Dear Rutgers University – Newark community members,

We all have been horrified in recent days as anti-Semitic incidents have proliferated in communities locally and nationally, from vandalism of property and sacred sites to brazen broad daylight assaults on people simply going about their daily lives. As a university community whose strength derives from that of the many home communities of our students, faculty, and staff, embracing multiple faith traditions, cultures, and languages, we condemn in no uncertain terms such identity-based hate.

The perpetrators of hate hide under the cover of divisive politics, as we have seen repeatedly in brutality against Black Americans—as we are so painfully reminded on this anniversary of the murder of George Floyd—attacks on our Asian American Pacific Islander neighbors, denigration of Indigenous peoples and communities, and religiously tinged xenophobia, including against Hindus and Muslims. We must recognize and categorically reject the recurrence of such heinous discrimination.

As a university that has been an engine of opportunity for many generations of immigrants and migrants, we remain deeply connected to and deeply affected by tragedies associated with political conflicts causing devastation globally. We shudder at the violence that, often without warning, has taken the lives of hundreds of citizens, including scores of innocent children, displacing tens of thousands and ruining essential civil infrastructure in Gaza, while also claiming a dozen or more lives in Israel. We are convulsed by the persistent oppression and violence in hotspots of conflict around the world, from Xinjiang to Myanmar, Afghanistan, Syria, Yemen, Ethiopia, Somalia, Belarus, Ukraine, Colombia, and Venezuela, and by the threats to life that drive so many in countries such as Honduras and Guatemala to risk everything on the perilous trek to seek refuge in the U.S. In terms of miles, such places may be distant, but to us their struggles are far from remote.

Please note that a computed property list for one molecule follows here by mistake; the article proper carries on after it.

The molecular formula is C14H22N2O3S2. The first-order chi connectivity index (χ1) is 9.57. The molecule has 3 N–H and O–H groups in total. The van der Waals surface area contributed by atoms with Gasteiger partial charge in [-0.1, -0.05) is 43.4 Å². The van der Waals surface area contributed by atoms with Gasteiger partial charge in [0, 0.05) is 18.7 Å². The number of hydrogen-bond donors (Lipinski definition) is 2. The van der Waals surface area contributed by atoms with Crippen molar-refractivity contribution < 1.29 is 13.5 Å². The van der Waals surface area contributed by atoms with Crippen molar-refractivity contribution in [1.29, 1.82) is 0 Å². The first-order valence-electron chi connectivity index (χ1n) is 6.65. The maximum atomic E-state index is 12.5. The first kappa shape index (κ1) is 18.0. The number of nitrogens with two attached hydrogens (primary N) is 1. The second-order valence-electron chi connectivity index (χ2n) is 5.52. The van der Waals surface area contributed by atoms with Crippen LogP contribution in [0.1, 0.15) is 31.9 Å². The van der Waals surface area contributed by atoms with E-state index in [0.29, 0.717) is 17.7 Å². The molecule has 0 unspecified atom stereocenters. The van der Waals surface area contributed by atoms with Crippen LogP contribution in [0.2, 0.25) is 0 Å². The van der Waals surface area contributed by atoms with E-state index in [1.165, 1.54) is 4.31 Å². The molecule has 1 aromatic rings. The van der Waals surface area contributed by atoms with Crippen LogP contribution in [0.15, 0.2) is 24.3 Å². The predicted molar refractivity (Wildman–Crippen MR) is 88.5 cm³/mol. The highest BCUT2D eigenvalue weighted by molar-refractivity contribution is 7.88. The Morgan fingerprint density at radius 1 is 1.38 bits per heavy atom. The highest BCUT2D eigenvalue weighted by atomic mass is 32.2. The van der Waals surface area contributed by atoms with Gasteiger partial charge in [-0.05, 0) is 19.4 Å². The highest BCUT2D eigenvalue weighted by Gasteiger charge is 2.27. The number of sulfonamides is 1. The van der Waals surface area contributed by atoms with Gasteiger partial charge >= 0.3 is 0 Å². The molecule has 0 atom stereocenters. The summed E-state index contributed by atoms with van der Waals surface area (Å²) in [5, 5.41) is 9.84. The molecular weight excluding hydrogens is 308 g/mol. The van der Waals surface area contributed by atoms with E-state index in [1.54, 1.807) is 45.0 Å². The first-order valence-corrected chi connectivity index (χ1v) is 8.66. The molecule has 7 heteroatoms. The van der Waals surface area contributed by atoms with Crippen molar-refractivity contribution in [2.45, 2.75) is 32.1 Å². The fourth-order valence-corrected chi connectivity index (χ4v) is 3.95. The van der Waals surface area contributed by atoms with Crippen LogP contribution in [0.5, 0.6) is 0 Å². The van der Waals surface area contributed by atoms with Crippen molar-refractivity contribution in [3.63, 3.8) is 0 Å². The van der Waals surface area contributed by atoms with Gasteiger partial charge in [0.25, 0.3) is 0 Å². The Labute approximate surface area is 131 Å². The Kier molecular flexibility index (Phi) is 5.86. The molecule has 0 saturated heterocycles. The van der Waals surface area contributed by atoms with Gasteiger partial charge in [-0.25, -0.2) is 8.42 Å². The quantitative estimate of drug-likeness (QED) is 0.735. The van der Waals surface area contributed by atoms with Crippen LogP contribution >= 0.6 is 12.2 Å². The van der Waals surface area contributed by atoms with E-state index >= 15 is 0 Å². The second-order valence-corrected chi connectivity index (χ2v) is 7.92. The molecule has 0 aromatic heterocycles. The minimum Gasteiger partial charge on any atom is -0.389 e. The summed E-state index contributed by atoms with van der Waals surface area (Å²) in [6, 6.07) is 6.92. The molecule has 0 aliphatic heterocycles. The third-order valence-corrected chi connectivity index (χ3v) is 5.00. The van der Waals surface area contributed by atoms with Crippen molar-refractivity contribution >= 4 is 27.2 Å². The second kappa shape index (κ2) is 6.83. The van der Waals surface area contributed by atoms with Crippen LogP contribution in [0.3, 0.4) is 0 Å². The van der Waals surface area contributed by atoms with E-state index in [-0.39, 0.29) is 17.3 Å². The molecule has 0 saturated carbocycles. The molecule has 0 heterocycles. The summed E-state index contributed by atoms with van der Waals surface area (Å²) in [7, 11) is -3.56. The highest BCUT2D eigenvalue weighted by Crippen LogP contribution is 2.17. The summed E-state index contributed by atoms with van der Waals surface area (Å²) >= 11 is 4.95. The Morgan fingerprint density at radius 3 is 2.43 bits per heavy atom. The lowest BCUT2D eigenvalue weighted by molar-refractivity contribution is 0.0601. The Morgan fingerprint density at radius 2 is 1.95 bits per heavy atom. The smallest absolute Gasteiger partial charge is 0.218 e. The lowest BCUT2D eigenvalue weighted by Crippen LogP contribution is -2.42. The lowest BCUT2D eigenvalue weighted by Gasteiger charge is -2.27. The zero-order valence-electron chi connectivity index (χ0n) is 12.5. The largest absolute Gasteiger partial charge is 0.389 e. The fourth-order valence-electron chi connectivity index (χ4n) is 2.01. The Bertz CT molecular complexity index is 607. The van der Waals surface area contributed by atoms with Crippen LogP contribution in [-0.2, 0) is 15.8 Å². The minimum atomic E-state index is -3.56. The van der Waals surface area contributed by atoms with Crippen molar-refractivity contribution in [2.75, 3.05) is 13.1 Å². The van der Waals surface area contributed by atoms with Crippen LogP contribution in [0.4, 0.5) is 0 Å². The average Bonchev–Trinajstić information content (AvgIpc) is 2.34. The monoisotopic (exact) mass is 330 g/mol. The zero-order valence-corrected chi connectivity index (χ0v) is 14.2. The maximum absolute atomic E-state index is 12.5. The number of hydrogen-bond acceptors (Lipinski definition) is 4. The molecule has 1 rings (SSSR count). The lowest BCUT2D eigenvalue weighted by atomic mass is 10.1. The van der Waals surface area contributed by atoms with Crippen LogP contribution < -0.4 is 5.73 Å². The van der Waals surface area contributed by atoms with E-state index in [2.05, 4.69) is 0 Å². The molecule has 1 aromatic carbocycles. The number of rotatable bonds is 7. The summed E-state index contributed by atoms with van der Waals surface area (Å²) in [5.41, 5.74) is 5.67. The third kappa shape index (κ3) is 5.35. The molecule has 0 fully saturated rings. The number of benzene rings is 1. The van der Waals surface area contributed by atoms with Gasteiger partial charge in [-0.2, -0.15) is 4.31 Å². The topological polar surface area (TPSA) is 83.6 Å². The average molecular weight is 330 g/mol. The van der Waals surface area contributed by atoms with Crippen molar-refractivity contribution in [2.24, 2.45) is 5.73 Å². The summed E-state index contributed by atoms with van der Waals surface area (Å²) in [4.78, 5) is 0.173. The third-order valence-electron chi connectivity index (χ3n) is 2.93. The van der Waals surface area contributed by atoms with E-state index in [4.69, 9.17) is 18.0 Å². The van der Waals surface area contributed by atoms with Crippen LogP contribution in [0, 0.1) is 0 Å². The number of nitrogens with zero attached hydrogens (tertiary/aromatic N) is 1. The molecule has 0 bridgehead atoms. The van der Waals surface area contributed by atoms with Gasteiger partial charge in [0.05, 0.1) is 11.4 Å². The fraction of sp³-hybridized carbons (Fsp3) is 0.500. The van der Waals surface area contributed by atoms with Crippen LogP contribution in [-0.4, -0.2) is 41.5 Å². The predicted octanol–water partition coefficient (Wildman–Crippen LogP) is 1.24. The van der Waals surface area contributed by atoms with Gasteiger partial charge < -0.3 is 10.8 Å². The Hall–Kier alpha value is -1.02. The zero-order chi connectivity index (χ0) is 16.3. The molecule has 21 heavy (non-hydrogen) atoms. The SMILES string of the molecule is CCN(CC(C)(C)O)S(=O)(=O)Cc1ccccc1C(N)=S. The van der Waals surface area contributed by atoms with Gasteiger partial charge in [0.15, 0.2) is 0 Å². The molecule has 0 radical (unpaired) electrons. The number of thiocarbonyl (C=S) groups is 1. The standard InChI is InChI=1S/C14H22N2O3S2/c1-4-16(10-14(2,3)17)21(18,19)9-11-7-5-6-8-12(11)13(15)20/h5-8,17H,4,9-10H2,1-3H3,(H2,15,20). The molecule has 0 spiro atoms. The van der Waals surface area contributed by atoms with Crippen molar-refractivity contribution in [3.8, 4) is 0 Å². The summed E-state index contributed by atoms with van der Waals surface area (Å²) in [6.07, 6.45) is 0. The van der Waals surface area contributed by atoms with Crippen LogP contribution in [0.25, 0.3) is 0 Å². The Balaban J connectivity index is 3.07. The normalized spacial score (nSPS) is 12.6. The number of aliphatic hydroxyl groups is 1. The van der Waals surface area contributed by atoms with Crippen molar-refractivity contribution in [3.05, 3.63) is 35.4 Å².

Just as surely as our individual identities are a profound source of hope and resilience to each of us, the intersections of our identities are too. We experience every day at Rutgers-Newark how we make each other stronger by sharing who we are, learning from one another, standing together, and standing up for each other. At times like this, when we can see and feel our social fabric fraying, let us summon that strength and testify to that truth.

In solidarity,
Nancy Cantor